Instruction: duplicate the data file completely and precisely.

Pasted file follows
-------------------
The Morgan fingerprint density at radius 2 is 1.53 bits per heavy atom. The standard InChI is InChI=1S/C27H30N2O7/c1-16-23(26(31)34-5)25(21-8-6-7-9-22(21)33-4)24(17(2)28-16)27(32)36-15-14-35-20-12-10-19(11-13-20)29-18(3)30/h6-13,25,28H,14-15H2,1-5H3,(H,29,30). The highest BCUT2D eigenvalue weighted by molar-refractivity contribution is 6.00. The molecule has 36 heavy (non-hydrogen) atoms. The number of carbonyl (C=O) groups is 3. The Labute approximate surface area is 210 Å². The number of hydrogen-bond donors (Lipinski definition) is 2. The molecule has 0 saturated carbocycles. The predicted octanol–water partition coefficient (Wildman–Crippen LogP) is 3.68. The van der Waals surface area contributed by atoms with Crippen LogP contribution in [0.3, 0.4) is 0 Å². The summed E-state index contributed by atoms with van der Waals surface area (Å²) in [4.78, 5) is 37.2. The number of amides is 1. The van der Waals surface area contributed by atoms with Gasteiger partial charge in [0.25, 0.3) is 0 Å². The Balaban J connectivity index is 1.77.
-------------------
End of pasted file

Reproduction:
The Morgan fingerprint density at radius 2 is 1.53 bits per heavy atom. The standard InChI is InChI=1S/C27H30N2O7/c1-16-23(26(31)34-5)25(21-8-6-7-9-22(21)33-4)24(17(2)28-16)27(32)36-15-14-35-20-12-10-19(11-13-20)29-18(3)30/h6-13,25,28H,14-15H2,1-5H3,(H,29,30). The highest BCUT2D eigenvalue weighted by molar-refractivity contribution is 6.00. The molecule has 36 heavy (non-hydrogen) atoms. The number of carbonyl (C=O) groups is 3. The Labute approximate surface area is 210 Å². The number of hydrogen-bond donors (Lipinski definition) is 2. The molecule has 0 saturated carbocycles. The predicted octanol–water partition coefficient (Wildman–Crippen LogP) is 3.68. The van der Waals surface area contributed by atoms with Crippen LogP contribution in [0.3, 0.4) is 0 Å². The summed E-state index contributed by atoms with van der Waals surface area (Å²) in [4.78, 5) is 37.2. The number of amides is 1. The van der Waals surface area contributed by atoms with Gasteiger partial charge in [0.25, 0.3) is 0 Å². The Balaban J connectivity index is 1.77.